[00:04:34] I did it, so I can't say thank you. Oh, that story, the way you started with that story, I think it lands so deeply because every single mama listening to this right now knows that feeling. Well I can't say thank you, what about all the times I did it? This then triggered a big moment in your life. Let's start there.

[00:04:58] What happened after that pediatrician appointment?

[00:05:01] Yeah, thank you. And hopefully we'll come back to, now my husband and I thank each other profusely all the time. So there's really hope in this story, honestly. It's, it is incredible. Um, and when, I just got goosebumps saying that in thinking, oh my goodness, how much our lives have changed in some ways since then.

[00:05:23] Um, so I'll tell you that whole journey over the process of our discussion today. So yeah, to, to start out, so. Basically, when I refused to thank my husband, he was so proud and he wanted me to thank him. I was making dinner and I just couldn't bring myself to it. So we had this big row, and part of the row was him saying to me, “It's not my fault

[00:05:51] you no longer have friends or hobbies.” And it was like this cut to my heart because it was so true. I mean, I was cooking dinner and I hated cooking. I had loved cooking, it had been one of my favorite things to do, and now it was just another chore that I had to do. And I think that's always been the case with me, that I can get through a lot

[00:06:14] but when my husband and I fight, I feel the most hopeless. Because I feel like that one person that I know is there for me, is maybe not there for me. And it had been at the end; this was on January the third two thousand and eighteen and kind of the reason I know so detailed what the date and day was, was because I wrote a letter to my kids on my phone,

[00:06:36] so I have this timestamp. And we had just spent the Christmas holidays where he hadn't taken time off of work, I was with the kids. I knew I was going back into the office the week after, and I kept that diary from that week. It was full. Every single moment was full. So I was just stretched so thin. And then that emotional kind of, um, knife cut just,

[00:07:01] I couldn't take it anymore. And I couldn't face the whole new year, right. This was the third of January. So what happened to me that night? Um, I think my husband went and slept in the trailer or something, you know, it was a big fight. And I just thought, I can't go on and I don't want to go on. And, I have friends who were clinical psychologists and they’re very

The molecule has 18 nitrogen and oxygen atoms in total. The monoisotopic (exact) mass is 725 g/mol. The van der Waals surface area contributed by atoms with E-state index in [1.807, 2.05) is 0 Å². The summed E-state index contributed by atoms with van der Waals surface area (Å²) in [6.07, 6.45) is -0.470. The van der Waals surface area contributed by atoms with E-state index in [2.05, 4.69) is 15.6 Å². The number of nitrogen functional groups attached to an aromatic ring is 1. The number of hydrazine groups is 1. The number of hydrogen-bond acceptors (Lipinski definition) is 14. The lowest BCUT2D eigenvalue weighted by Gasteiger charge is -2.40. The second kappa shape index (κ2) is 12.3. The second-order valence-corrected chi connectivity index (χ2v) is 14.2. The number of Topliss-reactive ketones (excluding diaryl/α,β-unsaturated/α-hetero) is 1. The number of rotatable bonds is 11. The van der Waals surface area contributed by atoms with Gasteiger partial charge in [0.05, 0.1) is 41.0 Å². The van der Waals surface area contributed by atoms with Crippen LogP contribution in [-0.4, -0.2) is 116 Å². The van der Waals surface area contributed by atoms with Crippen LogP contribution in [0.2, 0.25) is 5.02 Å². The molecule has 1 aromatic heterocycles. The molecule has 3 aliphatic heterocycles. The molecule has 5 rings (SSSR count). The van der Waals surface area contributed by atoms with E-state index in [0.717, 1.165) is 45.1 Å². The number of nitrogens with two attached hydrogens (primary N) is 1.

[00:07:25] cautious with me about how I speak about this, because my TEDx Talk and, and my message is not about suicide prevention. Um, and they also wanted me to make sure that I communicate that, don't get to the point where you're feeling suicidal. Burnout starts way, way earlier and being suicidal is not the definition of burnout,

[00:07:48] like it's like the worst case scenario. So, so, don't assume you have to get to that point till your burnout feels like it's real or credible. So definitely think there's so many steps ahead of them that you can do it. But I asked my husband about sharing this story and he basically said, please share it,

[00:08:08] nobody shares stories like this. And he goes, I was so lost in that time, I didn't know what to do to support you. And I didn't know how serious it was, so please do it for other husbands and dads. So, that's what happened to me that night. I basically wrote a letter to my kids and I kind of said in it, um, you know, you're so amazing.

[00:08:34] But it's not enough that you are amazing. I'm so unhappy. I'm so sorry that, um, I can't ask for help. And I'm so, you know, I told them to do all the things that I would do. Like ask for help, go outside, take more time for yourself. I was giving them all this advice and then looking at it and going, oh my goodness,

[00:08:55] I should be taking that advice myself. But at that moment, I couldn't quite see it like that. And I did, I just felt so desperate. And then, you know, for a few weeks afterwards, I definitely was in that sort of state of despair and, and making plans in my head. Like how can I do this in a way that I don't hurt everyone, but I just don't want to go on anymore.

[00:09:17] But I told my husband how I was feeling and, um, he then said, come on, let's get you into therapy, let's get you a leave of absence from work. And, the therapist said to me, you know, parents who die by suicide, their children are three times more likely to die by suicide. So I think that just kept me going to get through that period, because I was, kept thinking of that and thinking like, I can't do that to them.

[00:09:48] Right. Um, but for me, it wasn't that I, I mean, because, so awful to say but I was like, I want to be here to know the consequences. Right? So it's so selfish, but so real. And then, you know what, the, one of the best things that I learned in this process, because there was so much shame in, in this feeling as a mother to be saying these things and feeling these things.

[00:10:14] And later I learned about emotions from Karla McLaren’s book The Language of Emotions. And one of them was, um, suicide ideation. It was an emotion that she described. And she said, it's your body, it's your feelings telling you that you need a new life. Not that you need to give up this, like, not that you need to, the heartache, but you do need a new life.